Posted by: Kerry Gans | June 5, 2012

The Benefits of Writing Outside Your Genre

First, congratulations to our first Anniversary Giveaway winner, Donna Galanti! There’s still plenty of time to enter, so come join the fun!

The leader of our Advanced Novel workshop, Jonathan Maberry, is always saying that a writer should be able to write anything from greeting cards to articles to short stories to novels. This does not mean that every writer WILL write everything, just that learning to write in all the different modes available is a great advantage to you as a writer.

Learning to write in many modes makes you flexible and allows you to diversify, therefore opening up numerous revenue streams. Also, it allows you as a writer to bring the skills and strengths you learn for one kind of writing to another kind, thereby strengthening your writing overall. Finally, it exposes you to many types of writing, and you may find that you excel in a genre or structure that you never expected.

Most writers, however, once they find the type of writing they are most passionate about, tend to stick to the same genre or style. After all, it takes years of work to learn the craft of just one type of writing, especially in long forms like novels, and we all have limited time in our days!

But just as we writers are encouraged to read outside our favorite genres, occasionally stretching yourself by writing in genres you usually don’t is a good idea. Breaking out of your box gets you thinking out of the dangerous “comfort zone.” Yes, I said dangerous.

Living in your comfort zone can make you too complacent. Your brain runs down the same paths and same plots and same character types so many times that your writing can lack freshness, and your own enthusiasm can wane. Writing outside your comfort zone stirs things up.

You brainstorm plots and characters that are new to you. You find new perspective on writing itself and begin to find fresh ways of saying the same old thing. The conventions of the new genre might allow for plot points that you don’t normally deal with, and may show you ways to incorporate them into your comfort zone writing to create innovative plot twists. After all, genre mash-ups are big these days!

Stretching outside your comfort zone is a little scary, but the exercise is an energizing experience. You return to your regularly scheduled writing with new zeal, original ideas, and maybe even a liking for a genre you never thought about tapping into before.

Writing outside your comfort zone serves the same purpose as going on a vacation. A change of scenery can do wonders for your state of mind.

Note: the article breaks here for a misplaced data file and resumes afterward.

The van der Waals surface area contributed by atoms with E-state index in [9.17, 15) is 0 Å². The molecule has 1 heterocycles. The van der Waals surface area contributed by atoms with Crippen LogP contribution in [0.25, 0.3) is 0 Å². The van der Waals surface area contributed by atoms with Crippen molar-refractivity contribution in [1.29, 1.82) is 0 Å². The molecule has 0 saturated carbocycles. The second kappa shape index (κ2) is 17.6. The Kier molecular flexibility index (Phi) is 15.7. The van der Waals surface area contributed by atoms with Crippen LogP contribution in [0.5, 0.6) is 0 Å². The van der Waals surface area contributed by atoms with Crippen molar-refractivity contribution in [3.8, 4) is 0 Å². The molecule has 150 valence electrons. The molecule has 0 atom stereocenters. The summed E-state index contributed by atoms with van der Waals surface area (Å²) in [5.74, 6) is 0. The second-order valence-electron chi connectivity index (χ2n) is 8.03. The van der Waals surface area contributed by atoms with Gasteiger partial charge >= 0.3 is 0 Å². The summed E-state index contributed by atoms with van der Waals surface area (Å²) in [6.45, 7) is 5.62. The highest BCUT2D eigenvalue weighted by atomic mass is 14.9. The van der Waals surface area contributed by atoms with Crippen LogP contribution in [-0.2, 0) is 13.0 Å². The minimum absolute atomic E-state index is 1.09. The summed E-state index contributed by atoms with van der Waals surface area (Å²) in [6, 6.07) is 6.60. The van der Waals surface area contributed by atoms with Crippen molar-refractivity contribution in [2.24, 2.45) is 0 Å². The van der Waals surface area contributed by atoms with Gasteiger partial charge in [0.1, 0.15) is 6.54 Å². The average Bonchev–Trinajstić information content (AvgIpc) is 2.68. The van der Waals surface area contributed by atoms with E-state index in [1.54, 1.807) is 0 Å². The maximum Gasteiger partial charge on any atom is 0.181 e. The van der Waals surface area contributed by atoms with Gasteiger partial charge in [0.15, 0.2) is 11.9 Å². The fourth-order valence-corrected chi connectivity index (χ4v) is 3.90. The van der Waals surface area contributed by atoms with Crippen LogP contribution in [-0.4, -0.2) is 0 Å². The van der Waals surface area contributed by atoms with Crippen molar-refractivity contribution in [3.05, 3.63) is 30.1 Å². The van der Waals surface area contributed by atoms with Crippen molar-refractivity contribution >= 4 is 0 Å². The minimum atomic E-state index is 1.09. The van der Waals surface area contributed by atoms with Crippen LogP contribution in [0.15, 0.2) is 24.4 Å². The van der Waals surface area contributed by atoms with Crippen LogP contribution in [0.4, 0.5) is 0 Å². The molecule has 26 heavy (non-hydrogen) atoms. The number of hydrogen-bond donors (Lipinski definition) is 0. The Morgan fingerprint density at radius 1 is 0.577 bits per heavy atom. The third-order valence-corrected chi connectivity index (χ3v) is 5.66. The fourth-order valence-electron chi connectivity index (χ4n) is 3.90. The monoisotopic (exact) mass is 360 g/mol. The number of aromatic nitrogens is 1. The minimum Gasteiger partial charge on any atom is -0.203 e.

Have you written outside your comfort zone? What were some of the benefits to you?



  1. Great post! I did challenge myself – with you last year, Kerry, in Write a Novel in 9 Mos class with Jonathan Maberry. It was hard, but I wrote outside my comfort zone. From writing dark adult stuff in the 3rd person to a middle grade in first person. At times I almost gave up! Glad I plugged away and now love it and working on getting it published.

    Funny thing is, as I write away now on the sequel to my dark novel A Human Element – I cant stop thinking about this new idea for a young adult book now. Go figure! Challenging myself must have opened up new doors. And I’m glad! Really enjoy stretching myself on a new journey – and figuring out something new. I think all writers should try – because you never know what you will come up with and fall in love with something new! And you dont have to try a novel – try flash fiction or a short story or even a poem.


    • Exactly! It’s not just getting outside the genre, but getting into any other form of wordsmithing. It will shake those cobwebs loose.


  2. Great stuff here. Those of you that know me know what I’m comofortable writing. I like stories that are hard, fast, and nasty, the same way I like my music. As part of a short story class I’m taking with Jonathan Maberry, I was assigned to write a romantic comedy. It was a truly rewarding experience. I had fun, and proved to myself that I could do it. Can’t ask for much more.


    • The best feeling is when you try something new and it works. So are we going to see some horror-rom-coms in the future? YOur tag line can be “It’s not your usual romance.”


      • I’m up for anything!


  3. When I try writing outside my women’s fiction and memoir comfort zone I tend toward speculative fiction (science fiction w/o spacecraft or aliens). Fun!


    • Hmm, when I escape my MG and YA I tend toward scifi with spacecraft and aliens. And yes, it’s always fun!


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